It is no secret that today India’s Muslims need much help from the Community’s major organizations and parties to lobby with the government, political parties and the power structure to develop and implement programs to uplift the much depressed and backward Muslims. There are about a half dozen such organizations of Muslims in India that are more than fifty years old, that have much credibility with the Muslims as well as the government, the majority Hindu community, media and the nation’s power structure. Over the years India’s major political parties have sought help from these organizations in successive elections.
Thus when the average Muslims in India hear of intense turmoil, infighting and cut-throat power struggle in the top leadership of these organizations, which shocks them. Such turmoil also reveals some basic structural problems in these venerable and respected organizations. Some of the problems that have come to the surface are: certain family’s dynastic stranglehold on these organizations; certain individual’s dictatorial control on these organizations; inability of the ordinary members of these organizations to rise to the top leadership on the basis of merit and service.
In the last few years we have watched at least four major Muslim organizations of Muslims in India go through serious turmoil. The Muslim Majlis Mashawarat of New Delhi experienced turmoil about two years ago in which a segment of Mashawarat split from the parent body and formed a separate organization laying claim to the parent Mashawarat. Majlis Ittihad Muslameen (MIM), Hyderabad, experienced major problem a few years ago when in 1993 a section of MIM broke away to form the Majlis Bachao Tahreek. Now we see the venerable Jamiat ul Ulema Hind, New Delhi, split due to intense power struggle between its President and General Secretary. A decade ago Indian Union Muslim League (IUML) split and the splinter segment formed the Indian National League.
In the case of Mashawarat, those who broke away are people of credibility, with the media reporting that they were encouraged by some Muslim politicians from South India who were being stymied by North Indian Muslim leaders from the top rungs of the organization’s leadership.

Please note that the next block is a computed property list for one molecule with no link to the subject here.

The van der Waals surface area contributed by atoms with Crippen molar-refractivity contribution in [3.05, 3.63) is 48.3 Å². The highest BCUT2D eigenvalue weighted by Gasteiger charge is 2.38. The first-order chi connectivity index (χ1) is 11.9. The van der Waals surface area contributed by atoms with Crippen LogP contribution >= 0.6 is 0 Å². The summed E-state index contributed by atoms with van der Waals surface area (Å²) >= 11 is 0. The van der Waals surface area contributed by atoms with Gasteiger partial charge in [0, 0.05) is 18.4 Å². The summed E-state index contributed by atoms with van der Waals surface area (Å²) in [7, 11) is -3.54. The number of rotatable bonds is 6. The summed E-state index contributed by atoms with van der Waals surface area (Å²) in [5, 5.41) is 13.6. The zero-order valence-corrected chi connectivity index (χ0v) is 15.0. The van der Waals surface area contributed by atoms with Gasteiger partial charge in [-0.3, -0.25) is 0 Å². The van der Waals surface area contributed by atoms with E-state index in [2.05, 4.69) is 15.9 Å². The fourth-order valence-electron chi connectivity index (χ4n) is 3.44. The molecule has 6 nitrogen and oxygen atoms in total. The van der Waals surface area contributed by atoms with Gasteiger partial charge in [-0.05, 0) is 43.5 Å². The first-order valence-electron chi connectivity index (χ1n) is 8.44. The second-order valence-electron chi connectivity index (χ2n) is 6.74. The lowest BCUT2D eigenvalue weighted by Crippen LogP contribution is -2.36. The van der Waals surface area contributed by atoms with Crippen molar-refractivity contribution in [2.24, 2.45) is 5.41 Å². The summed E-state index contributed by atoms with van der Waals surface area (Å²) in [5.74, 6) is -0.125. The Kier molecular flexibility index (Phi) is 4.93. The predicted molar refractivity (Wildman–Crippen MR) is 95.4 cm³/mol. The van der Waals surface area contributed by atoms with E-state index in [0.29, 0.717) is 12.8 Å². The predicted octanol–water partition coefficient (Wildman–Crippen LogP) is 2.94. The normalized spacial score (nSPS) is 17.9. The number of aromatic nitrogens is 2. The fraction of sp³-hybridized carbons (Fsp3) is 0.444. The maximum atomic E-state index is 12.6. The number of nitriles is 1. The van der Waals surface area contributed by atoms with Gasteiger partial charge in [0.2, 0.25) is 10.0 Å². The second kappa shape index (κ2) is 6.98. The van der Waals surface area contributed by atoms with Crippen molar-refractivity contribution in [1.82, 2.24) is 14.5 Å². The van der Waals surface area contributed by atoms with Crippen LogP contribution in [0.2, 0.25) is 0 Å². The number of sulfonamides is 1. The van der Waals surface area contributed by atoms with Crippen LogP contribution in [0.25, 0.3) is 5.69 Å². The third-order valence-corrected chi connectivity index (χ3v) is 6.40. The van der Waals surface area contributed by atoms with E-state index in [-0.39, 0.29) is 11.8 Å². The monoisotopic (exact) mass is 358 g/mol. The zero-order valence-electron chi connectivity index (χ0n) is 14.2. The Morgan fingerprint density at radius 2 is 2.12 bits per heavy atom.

In the case of MIM the stranglehold of the Owaisi family on the organization for three generations, and their domination of the top rungs of MIM leadership is cited as the reason for the turmoil in MIM. Currently one Owaisi is an MIM member of parliament and another is a member of Andhra Pradesh Assembly representing MIM. Their father Salahuddin Owaisi was the long time MIM President and member of parliament from Hyderabad, who ensured that his various sons became top leaders of MIM in their young age. And their grandfather was a long time head of MIM. In fact the resentment of this dynastic control of MIM has become so serious that Hyderabad’s major Urdu newspaper Siasat is openly building opposition to MIM in the community in Hyderabad city. The Majlis Bachao Tahrik accused MIM of not being orthodox enough in defending the religious rights of Muslims. That resulted in MIM adopting several uncalled for sectarian programs. Some recent instances are: Physical attacks in public on Tasleema Nasreen, and public agitation forcing the government to ban the showing of the movie “The Messengar” on the life of prophet Mohammad in movie houses in Hyderabad.
In the case of Jamiat ul Ulema, again the source of the problem is the stranglehold of the Madani family on Jamiat’s top leadership for three generations. About 90 years ago Maulana Husain Madani was among the founders of Jamiat who reigned as its President for many years. He was succeeded by his son Maulana Asad Madani as the Head of Jamiat for many years. Asad Madani who died last year ensured in his lifetime that his brother and various sons acquired top leadership positions in Jamiat. After his death his brother Arshad Madani became the President and his son Mahmood Madani became the General Secretary of Jamiat. Since then the Madani uncle and nephew have been involved in cut-throat power struggle to become the sole power in Jamiat. That led to the recent fireworks and split of Jamiat itself.
About ten years ago the Indian Union Muslim League (IUML) whose following is largely in Kerala and Tamil Nadu experienced a similar blowup in its top leadership. That resulted in a split in IUML and the formation of the Indian National League led by Sulaiman Sait, who had earlier declined to relinquish his long running Presidency of IUML.
Such turmoil in the top rungs of India’s major Muslim organizations greatly demoralizes rank and file members of these organizations. It creates much loss of credibility, loss of following in the community and their ability to represent the Muslim community and negotiate on behalf of the community on the serious issues of the community. The net looser is the entire Muslim community in India whose interests are seriously harmed by such dogfights among the top leaders. Today introspection and internal reforms in the working of the major organizations of Muslims in India are a pressing need to prevent destructive bickering and division that can spread in the community itself.
It appears that bringing more internal democracy in the Muslim organizations and doing away with the dynastic control of the organizations by certain families can go a long way in removing the buildup of internal frustrations that result in periodic blowups. Another useful step will be term limits for the heads of these organizations, and doing away with too much power in the hands of the Head of the organization.
Photo: Mahmood MadaniÃ‚Â